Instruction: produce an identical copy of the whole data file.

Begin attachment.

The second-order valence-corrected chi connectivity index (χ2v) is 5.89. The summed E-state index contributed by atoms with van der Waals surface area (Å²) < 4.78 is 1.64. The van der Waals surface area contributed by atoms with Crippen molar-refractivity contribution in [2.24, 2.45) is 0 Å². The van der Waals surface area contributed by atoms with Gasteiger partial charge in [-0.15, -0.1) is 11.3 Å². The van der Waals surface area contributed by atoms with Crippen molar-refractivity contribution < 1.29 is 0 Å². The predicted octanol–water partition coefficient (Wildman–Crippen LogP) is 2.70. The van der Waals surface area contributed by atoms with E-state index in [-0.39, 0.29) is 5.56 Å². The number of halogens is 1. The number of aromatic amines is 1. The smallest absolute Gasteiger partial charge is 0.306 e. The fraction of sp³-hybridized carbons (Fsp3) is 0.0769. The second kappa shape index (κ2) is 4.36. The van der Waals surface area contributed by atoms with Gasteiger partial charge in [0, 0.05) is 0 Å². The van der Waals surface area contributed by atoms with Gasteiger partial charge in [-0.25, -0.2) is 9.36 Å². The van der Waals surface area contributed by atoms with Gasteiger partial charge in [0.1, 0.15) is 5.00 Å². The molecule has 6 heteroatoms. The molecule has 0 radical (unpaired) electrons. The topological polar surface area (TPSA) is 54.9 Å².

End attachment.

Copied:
The second-order valence-corrected chi connectivity index (χ2v) is 5.89. The summed E-state index contributed by atoms with van der Waals surface area (Å²) < 4.78 is 1.64. The van der Waals surface area contributed by atoms with Crippen molar-refractivity contribution in [2.24, 2.45) is 0 Å². The van der Waals surface area contributed by atoms with Gasteiger partial charge in [-0.15, -0.1) is 11.3 Å². The van der Waals surface area contributed by atoms with Crippen molar-refractivity contribution < 1.29 is 0 Å². The predicted octanol–water partition coefficient (Wildman–Crippen LogP) is 2.70. The van der Waals surface area contributed by atoms with E-state index in [-0.39, 0.29) is 5.56 Å². The number of halogens is 1. The number of aromatic amines is 1. The smallest absolute Gasteiger partial charge is 0.306 e. The fraction of sp³-hybridized carbons (Fsp3) is 0.0769. The second kappa shape index (κ2) is 4.36. The van der Waals surface area contributed by atoms with Gasteiger partial charge in [0, 0.05) is 0 Å². The van der Waals surface area contributed by atoms with Gasteiger partial charge in [-0.25, -0.2) is 9.36 Å². The van der Waals surface area contributed by atoms with Gasteiger partial charge in [0.1, 0.15) is 5.00 Å². The molecule has 6 heteroatoms. The molecule has 0 radical (unpaired) electrons. The topological polar surface area (TPSA) is 54.9 Å².